Biggest Thing At Stake in Election 2020: The Constitution

I'm a conservative because, like the founders of the US Constitution, I believe in limited government. I used to vote Republican. Not anymore.

Republicanism no longer represents constitutional values. It now represents cronyism, perpetuation of privilege, untempered nationalism and keeping the liberals out of office.

The US Constitution wasn't based on such puny considerations. It was grounded in grand ideas about rule of law and the equality of all. Those are the sort of ideas people were willing to lay down their fortunes and their lives to protect.  We need to believe in them still.

So, what is rule of law? That's best explained by comparing it with its opposite: rule of will. Rule of will is represented by that infamous distortion of the Golden Rule: he who has the gold, rules. It's where people in power use their position and the law to accomplish their own, frequently selfish, agendas. They themselves are above the law and it is a weapon or a shield in their hands, to forward and protect their interests. This is tyranny. It's what the founding fathers summarily rejected when they rebelled against King George III.

Rule of law is when the law is sovereign and political officials are its servants. The law has no favourites: it applies equally to everyone, whatever their race, creed or political position.

Here's the shocker -- democracy is in nowise a guarantee of rule of law. This was one of the big concerns of the founding fathers.  The democracies of ancient Greece had a bloody history.  They devolved into tyrannies of the majority, intent on destroying unpopular minorities. It was a democratic vote that condemned Socrates to death for his views.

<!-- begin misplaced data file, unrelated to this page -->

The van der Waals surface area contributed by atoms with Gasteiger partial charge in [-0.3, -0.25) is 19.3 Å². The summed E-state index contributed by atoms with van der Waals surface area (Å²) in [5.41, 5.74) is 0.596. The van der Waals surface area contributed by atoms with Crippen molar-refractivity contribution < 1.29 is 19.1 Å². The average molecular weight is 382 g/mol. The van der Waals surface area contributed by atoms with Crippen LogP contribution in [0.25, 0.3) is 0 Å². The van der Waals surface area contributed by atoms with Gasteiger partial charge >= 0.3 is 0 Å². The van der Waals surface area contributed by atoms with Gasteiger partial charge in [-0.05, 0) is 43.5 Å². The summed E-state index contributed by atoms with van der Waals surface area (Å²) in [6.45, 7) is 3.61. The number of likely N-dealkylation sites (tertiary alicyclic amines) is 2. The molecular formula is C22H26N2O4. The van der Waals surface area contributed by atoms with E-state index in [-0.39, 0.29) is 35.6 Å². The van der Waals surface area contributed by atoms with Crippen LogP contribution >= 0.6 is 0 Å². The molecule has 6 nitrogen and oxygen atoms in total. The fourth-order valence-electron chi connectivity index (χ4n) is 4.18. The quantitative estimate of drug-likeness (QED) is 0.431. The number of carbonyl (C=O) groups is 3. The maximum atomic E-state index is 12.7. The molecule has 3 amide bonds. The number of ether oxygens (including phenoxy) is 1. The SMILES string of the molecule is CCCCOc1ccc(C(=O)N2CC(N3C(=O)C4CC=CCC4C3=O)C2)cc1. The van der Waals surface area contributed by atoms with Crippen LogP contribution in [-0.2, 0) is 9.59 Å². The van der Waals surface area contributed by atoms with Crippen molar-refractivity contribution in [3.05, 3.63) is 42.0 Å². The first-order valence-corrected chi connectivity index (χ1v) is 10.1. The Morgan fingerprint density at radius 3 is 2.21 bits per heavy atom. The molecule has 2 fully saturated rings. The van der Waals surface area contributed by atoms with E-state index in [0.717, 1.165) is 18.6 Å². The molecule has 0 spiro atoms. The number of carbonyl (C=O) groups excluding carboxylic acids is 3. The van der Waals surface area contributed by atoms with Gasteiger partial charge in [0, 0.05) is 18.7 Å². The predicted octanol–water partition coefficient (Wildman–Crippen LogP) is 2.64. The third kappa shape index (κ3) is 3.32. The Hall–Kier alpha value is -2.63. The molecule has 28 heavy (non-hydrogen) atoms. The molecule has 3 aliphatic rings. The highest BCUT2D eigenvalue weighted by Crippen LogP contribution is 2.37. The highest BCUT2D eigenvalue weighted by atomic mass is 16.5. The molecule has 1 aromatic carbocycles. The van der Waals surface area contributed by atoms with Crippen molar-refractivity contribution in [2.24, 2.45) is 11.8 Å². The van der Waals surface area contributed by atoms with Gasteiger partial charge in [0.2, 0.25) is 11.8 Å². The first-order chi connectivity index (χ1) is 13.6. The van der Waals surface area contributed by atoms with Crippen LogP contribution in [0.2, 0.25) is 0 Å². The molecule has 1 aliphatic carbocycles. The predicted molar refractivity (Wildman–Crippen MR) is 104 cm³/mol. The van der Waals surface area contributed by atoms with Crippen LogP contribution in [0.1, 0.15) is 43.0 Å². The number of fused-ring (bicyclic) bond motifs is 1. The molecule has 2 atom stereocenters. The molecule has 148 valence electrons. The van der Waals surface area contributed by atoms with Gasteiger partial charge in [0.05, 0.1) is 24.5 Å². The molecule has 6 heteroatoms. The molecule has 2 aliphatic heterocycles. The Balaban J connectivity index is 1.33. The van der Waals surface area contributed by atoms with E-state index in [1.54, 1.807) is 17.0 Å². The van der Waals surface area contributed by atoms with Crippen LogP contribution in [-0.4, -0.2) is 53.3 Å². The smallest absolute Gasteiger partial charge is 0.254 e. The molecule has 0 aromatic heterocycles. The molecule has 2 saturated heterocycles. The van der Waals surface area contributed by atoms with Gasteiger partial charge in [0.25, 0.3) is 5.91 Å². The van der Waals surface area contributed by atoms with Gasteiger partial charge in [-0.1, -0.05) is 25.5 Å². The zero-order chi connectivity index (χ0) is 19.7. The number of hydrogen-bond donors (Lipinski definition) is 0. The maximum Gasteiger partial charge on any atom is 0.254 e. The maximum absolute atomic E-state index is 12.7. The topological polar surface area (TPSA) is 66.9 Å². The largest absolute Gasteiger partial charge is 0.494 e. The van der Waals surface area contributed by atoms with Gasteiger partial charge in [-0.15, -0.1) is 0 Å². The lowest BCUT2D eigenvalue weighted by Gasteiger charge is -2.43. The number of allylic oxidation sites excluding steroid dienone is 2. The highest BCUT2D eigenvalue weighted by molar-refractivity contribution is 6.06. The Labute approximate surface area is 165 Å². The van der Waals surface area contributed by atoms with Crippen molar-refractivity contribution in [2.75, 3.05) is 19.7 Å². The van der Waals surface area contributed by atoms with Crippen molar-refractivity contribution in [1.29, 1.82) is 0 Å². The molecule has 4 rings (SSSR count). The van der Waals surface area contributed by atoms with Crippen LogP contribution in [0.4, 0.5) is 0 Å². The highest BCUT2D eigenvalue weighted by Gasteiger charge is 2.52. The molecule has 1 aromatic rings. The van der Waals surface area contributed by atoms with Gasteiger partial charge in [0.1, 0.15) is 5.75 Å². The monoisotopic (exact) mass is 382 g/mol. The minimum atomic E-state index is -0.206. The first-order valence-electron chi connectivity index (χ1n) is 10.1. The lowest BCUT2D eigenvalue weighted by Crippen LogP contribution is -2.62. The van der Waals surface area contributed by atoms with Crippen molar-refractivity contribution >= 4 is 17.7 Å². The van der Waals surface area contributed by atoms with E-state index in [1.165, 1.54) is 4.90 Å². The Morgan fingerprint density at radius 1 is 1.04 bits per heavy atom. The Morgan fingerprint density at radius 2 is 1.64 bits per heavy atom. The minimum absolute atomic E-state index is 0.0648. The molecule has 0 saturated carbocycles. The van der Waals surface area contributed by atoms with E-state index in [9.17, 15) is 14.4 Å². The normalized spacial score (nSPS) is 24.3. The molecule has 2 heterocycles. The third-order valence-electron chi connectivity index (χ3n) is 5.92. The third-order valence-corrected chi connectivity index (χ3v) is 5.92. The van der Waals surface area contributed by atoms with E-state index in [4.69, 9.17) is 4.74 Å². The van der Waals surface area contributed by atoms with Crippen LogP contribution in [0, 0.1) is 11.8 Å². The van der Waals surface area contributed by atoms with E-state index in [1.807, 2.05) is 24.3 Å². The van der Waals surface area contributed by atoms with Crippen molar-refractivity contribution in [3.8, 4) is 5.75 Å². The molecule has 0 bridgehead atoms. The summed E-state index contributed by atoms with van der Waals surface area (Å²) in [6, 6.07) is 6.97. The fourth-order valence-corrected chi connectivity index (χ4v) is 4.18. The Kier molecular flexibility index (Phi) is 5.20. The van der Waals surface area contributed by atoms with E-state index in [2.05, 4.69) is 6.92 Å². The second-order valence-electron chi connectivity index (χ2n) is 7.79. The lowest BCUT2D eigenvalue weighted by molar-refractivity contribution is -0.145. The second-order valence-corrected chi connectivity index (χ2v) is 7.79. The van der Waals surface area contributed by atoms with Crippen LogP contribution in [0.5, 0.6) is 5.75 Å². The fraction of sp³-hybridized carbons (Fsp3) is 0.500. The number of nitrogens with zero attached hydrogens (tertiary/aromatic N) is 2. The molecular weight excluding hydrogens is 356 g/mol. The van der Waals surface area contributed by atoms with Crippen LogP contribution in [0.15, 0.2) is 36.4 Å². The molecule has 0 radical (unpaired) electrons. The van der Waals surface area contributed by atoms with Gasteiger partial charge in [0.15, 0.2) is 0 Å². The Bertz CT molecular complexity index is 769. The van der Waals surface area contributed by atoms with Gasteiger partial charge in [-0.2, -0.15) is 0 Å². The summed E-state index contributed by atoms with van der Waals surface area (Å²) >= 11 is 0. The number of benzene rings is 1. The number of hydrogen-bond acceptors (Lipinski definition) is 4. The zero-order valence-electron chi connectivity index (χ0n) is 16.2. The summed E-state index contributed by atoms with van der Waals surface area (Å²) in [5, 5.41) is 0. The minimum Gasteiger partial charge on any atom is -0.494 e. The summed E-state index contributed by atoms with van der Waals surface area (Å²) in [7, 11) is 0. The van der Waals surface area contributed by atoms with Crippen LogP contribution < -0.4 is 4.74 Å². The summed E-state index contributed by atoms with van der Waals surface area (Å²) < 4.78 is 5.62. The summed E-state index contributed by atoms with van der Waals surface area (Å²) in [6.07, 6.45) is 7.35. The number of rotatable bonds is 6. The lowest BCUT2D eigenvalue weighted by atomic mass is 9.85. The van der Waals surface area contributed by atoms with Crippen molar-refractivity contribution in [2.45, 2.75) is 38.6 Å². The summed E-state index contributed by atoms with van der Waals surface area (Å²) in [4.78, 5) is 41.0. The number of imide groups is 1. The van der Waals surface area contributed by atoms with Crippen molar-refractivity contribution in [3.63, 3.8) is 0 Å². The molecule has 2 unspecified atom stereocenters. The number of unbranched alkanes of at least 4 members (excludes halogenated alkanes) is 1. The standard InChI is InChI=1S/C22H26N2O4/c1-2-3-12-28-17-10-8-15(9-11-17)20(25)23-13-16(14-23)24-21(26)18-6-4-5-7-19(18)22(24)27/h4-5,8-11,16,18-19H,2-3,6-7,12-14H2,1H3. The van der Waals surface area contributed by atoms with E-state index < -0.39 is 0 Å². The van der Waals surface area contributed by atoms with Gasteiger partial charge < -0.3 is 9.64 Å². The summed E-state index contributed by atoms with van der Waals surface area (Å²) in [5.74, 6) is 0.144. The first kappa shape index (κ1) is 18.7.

That was why the founding fathers took great care to fashion a constitution that restrained the power of government, implemented checks and balances, separated legislative, judicial and executive powers. They wanted to prevent our democracy from becoming monstrous, to preserve a land of liberty where the law was nobody's sword and everybody's level playing field.

It's been a long time, now, since that was how the law functioned in America. 

The law has become a sword. Our elections have become a knock-down drag-out war over who is going to wield that sword, and in whose behalf. Donald Trump came to power because a great number of people who were privately appalled by his rhetoric nonetheless determined that they'd rather have the sword in his hands than in Hilary Clinton's. He has remained in power, despite impeachment, because many of those same people still believe things would be worse if the sword got handed over to the Democrats. 

But wouldn't it be better to put the sword down? To reinstitute rule of law? To bask in the liberty of a level playing field?

That's what Justin Amash is all about. His meta message is that the "partisan death spiral" is threatening our very form of government. In other words, if the Big Two keep grappling over the law as a sword, something precious is going to get skewered. Something priceless: our Constitution.


  1. I love your analysis and feel likewise. I had hoped that Romney would be the choice of Anti Trumpers to provide that alternative. I guess the fear of draining off of the Republican vote would only insure a Democrat president, but it would still be a statement against a megalomania .

    1. I've wished Romney would run too. But I can't imagine facing the ordeal of a counter-partisan presidential bid without a strong sense of being called to it. I do believe there are true patriots with a solid understanding of rule of law, waiting in the wings somewhere. If I remember my history, Confederation was on the brink of collapse before they called the Constitutional Convention. The fact that the American people were wise enough to ratify the constitution seems nothing short of a miracle to me. I think the Federalist Papers played a significant role in preparing the ground for that miracle. We need new writings to renew that ground today.


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